Create a ‘Family Media Plan’ in 3 Easy Steps

The American Academy of Pediatrics (AAP) recently released new screen time guidelines for kids. And what are the doctors prescribing? Families are better off doing away with hard-and-fast restrictions on screen time and instead embracing a more realistic, balanced approach. One critical component serves as the anchor in this more flexible philosophy: Parents need to take an active role. Specifically, the AAP recommends that families with children over the age of five develop their own “Family Media Use Plans.” Wondering where to begin when it comes to creating yours? Read on for some tips.

1. Talk the Talk

Establishing a useful Family Media Use Plan all starts with open lines of communication.

“Families should proactively think about their children’s media use and talk with children about it because too much media use can mean that children don’t have enough time during the day to play, study, talk, or sleep,” says AAP policy recommendations lead author Jenny Radesky.

For starters, talk with your children about the reasons why screen time guidelines are important. By sharing data about excessive media consumption being linked to obesity, sleep problems, attention deficiency, and more, you reinforce that it’s not about wanting to take something away from them, but instead about helping them to lead happier, healthier lives both as individuals and as part of the family. In doing so, you reframe the conversation from an “us-versus-them” scenario to a partnership.

In addition to explaining to your kids why too much screen time can lead to detrimental effects, discussing specific screen time-related hazards can help children proactively navigate the challenges of growing up in the digital age. Remind them that their online actions have consequences, and that every time they go on the internet, send a text, or post on social media, they risk leaving behind a “digital footprint.” One rule of thumb for good digital citizens? If you wouldn’t do it or say it in person, then you shouldn’t do it or say it online.

2. Laying Down the Law

Some rules, however, are non-negotiable. For example, experts recommend keeping screens out of kids’ rooms and implementing a “media curfew” at bedtime and during meals. Keeping the computer in a central part of your home, such as the kitchen or living room, can help you stay apprised not only of how much they’re watching, but also of whether that content is part of a “healthy media diet.”

Speaking of a “healthy media diet,”  you don’t let your children binge on “empty” calories when dining, so why wouldn’t you exercise the same caution when evaluating the type of content they’re “feeding” on? Not all media is bad. In fact, a great deal of it can be educational, and can help kids learn both hard and soft skills. When talking with your children, make sure they know the difference between high-value and no-value content. Also, be clear that certain content is unacceptable under any circumstances.  The good news? You don’t have to be the bad guy. That’s what ratings systems are for!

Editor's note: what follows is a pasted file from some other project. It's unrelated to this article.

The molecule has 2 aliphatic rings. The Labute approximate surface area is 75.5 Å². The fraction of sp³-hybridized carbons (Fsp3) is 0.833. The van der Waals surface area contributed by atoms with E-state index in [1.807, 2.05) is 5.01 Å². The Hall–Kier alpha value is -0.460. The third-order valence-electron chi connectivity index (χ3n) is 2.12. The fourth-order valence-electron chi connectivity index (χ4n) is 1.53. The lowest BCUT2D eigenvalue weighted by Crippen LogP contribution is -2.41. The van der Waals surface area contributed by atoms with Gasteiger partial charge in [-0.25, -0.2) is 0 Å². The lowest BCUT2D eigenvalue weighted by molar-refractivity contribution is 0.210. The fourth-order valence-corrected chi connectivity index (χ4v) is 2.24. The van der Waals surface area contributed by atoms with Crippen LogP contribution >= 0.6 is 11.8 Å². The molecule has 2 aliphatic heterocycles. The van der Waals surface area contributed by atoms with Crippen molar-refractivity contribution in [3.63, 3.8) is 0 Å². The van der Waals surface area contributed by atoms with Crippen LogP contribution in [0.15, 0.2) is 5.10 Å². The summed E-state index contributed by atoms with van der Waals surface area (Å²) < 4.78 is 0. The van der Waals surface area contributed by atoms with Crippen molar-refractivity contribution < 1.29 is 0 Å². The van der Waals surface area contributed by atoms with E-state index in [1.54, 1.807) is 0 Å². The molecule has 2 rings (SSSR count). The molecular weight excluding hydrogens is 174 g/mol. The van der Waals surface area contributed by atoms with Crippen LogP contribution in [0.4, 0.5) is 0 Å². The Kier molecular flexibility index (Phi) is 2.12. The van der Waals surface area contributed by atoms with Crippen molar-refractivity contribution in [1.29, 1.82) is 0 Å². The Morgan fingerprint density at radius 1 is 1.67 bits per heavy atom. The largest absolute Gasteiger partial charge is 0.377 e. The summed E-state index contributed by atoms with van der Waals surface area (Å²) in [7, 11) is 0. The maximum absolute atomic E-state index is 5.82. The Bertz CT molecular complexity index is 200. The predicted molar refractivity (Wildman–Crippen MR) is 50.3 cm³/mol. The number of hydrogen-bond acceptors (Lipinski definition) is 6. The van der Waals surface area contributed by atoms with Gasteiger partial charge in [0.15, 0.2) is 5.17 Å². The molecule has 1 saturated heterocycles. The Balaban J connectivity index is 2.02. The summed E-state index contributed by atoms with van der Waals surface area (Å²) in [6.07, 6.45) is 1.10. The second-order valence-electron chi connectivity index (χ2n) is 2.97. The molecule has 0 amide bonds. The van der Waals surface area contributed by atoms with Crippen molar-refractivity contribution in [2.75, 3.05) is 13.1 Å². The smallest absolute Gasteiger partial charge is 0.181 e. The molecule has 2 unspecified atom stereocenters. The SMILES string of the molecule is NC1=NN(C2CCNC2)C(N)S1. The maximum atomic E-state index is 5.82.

3. Walk the Walk

One last thing to keep in mind? We’ve all heard the common parenting pitfall, “Do as I say, not as I do.”  This mindset carries over to media use. The AAP suggests that parents shouldn’t merely devise plans, but should instead focus on becoming true “media mentors.”

“Even though the media landscape is constantly changing, some of the same parenting rules apply,” says AAP technical report lead author Dr. Yolanda Reid Chassiakos. “Parents play an important role in helping children and teens navigate the media environment, just as they help them learn how to behave offline.”

In addition to modeling good behavior, this may also mean familiarizing yourself with social media sites, video games, and television programs with which you’re not otherwise familiar. After all, how can you help your digitally immersed tween or teen learn how to navigate the brave new digital world if you’re not aware of what they’re up against out there?

Other ways to be a media mentor? Co-viewing with your kids is a great starting point. Also build plenty of opportunities for engaging with them outside the media sphere. Your Family Media Use Plan may also include time for other activities which get families off of their phones and “connecting” in new and beneficial ways.

While setting up your Family Media Use Plan can seem overwhelming, you don’t have to do it alone. The AAP has developed a handy interactive tool aimed at helping families customize plans which works best for their own unique lifestyles and values. And remember: In involving your children as partners in the process and committing yourself to modeling best practices, you’re not just promoting safe media usage while they’re still under your roof, but you’re also teaching them to carry these balanced behaviors forward into adulthood.